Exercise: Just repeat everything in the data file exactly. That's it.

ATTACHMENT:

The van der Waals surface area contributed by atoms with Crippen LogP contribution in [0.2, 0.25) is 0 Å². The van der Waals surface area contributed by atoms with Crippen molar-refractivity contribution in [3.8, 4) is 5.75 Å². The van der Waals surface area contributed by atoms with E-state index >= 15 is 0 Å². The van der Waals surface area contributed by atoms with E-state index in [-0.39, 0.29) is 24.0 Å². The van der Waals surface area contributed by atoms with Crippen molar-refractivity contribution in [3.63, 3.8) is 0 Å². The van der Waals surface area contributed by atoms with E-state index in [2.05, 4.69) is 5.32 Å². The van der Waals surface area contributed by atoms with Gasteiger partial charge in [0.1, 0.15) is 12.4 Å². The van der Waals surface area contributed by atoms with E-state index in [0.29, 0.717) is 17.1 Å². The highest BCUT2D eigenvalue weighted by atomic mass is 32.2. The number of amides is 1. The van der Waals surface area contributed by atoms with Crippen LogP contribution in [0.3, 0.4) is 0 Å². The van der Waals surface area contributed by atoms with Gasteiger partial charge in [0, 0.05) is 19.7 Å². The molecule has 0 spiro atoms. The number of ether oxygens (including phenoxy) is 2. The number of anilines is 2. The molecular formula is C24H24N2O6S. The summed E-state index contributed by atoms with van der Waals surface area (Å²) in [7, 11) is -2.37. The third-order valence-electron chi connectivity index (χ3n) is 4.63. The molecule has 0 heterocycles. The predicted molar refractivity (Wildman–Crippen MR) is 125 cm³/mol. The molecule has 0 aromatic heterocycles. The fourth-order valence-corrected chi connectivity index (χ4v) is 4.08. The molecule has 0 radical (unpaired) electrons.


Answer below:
The van der Waals surface area contributed by atoms with Crippen LogP contribution in [0.2, 0.25) is 0 Å². The van der Waals surface area contributed by atoms with Crippen molar-refractivity contribution in [3.8, 4) is 5.75 Å². The van der Waals surface area contributed by atoms with E-state index >= 15 is 0 Å². The van der Waals surface area contributed by atoms with E-state index in [-0.39, 0.29) is 24.0 Å². The van der Waals surface area contributed by atoms with Crippen molar-refractivity contribution in [3.63, 3.8) is 0 Å². The van der Waals surface area contributed by atoms with E-state index in [2.05, 4.69) is 5.32 Å². The van der Waals surface area contributed by atoms with Gasteiger partial charge in [0.1, 0.15) is 12.4 Å². The van der Waals surface area contributed by atoms with E-state index in [0.29, 0.717) is 17.1 Å². The highest BCUT2D eigenvalue weighted by atomic mass is 32.2. The number of amides is 1. The van der Waals surface area contributed by atoms with Crippen LogP contribution in [0.3, 0.4) is 0 Å². The van der Waals surface area contributed by atoms with Gasteiger partial charge in [0, 0.05) is 19.7 Å². The molecule has 0 spiro atoms. The number of ether oxygens (including phenoxy) is 2. The number of anilines is 2. The molecular formula is C24H24N2O6S. The summed E-state index contributed by atoms with van der Waals surface area (Å²) in [7, 11) is -2.37. The third-order valence-electron chi connectivity index (χ3n) is 4.63. The molecule has 0 heterocycles. The predicted molar refractivity (Wildman–Crippen MR) is 125 cm³/mol. The molecule has 0 aromatic heterocycles. The fourth-order valence-corrected chi connectivity index (χ4v) is 4.08. The molecule has 0 radical (unpaired) electrons.